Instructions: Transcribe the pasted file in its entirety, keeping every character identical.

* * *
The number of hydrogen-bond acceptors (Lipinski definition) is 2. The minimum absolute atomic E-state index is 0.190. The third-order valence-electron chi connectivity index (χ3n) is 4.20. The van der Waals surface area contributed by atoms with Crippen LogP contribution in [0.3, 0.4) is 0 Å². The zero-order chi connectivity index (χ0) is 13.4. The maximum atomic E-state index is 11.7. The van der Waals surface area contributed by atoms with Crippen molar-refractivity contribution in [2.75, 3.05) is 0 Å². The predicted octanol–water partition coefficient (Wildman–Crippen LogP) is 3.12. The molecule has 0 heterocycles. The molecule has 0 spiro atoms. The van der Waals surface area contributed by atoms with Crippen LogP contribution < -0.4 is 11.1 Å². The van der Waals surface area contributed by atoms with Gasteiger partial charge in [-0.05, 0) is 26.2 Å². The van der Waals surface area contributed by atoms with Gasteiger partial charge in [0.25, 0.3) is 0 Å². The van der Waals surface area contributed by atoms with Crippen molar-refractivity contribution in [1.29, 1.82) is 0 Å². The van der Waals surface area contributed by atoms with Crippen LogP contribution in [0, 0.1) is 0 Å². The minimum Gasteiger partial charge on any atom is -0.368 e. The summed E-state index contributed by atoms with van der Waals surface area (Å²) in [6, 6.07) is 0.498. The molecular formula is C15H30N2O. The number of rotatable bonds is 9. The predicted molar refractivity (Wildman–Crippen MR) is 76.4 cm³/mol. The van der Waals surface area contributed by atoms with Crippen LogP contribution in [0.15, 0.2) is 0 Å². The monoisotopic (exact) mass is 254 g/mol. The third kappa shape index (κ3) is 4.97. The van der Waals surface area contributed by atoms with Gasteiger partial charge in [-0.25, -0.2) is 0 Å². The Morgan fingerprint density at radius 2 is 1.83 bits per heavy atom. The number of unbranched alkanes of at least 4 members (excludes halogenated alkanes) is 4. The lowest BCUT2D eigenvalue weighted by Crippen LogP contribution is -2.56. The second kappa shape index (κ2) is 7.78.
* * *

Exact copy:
The number of hydrogen-bond acceptors (Lipinski definition) is 2. The minimum absolute atomic E-state index is 0.190. The third-order valence-electron chi connectivity index (χ3n) is 4.20. The van der Waals surface area contributed by atoms with Crippen LogP contribution in [0.3, 0.4) is 0 Å². The zero-order chi connectivity index (χ0) is 13.4. The maximum atomic E-state index is 11.7. The van der Waals surface area contributed by atoms with Crippen molar-refractivity contribution in [2.75, 3.05) is 0 Å². The predicted octanol–water partition coefficient (Wildman–Crippen LogP) is 3.12. The molecule has 0 heterocycles. The molecule has 0 spiro atoms. The van der Waals surface area contributed by atoms with Crippen LogP contribution < -0.4 is 11.1 Å². The van der Waals surface area contributed by atoms with Gasteiger partial charge in [-0.05, 0) is 26.2 Å². The van der Waals surface area contributed by atoms with Gasteiger partial charge in [0.25, 0.3) is 0 Å². The van der Waals surface area contributed by atoms with Crippen molar-refractivity contribution in [1.29, 1.82) is 0 Å². The van der Waals surface area contributed by atoms with Crippen LogP contribution in [0, 0.1) is 0 Å². The minimum Gasteiger partial charge on any atom is -0.368 e. The summed E-state index contributed by atoms with van der Waals surface area (Å²) in [6, 6.07) is 0.498. The molecular formula is C15H30N2O. The number of rotatable bonds is 9. The predicted molar refractivity (Wildman–Crippen MR) is 76.4 cm³/mol. The van der Waals surface area contributed by atoms with Crippen LogP contribution in [0.15, 0.2) is 0 Å². The monoisotopic (exact) mass is 254 g/mol. The third kappa shape index (κ3) is 4.97. The van der Waals surface area contributed by atoms with Gasteiger partial charge in [-0.25, -0.2) is 0 Å². The Morgan fingerprint density at radius 2 is 1.83 bits per heavy atom. The number of unbranched alkanes of at least 4 members (excludes halogenated alkanes) is 4. The lowest BCUT2D eigenvalue weighted by Crippen LogP contribution is -2.56. The second kappa shape index (κ2) is 7.78.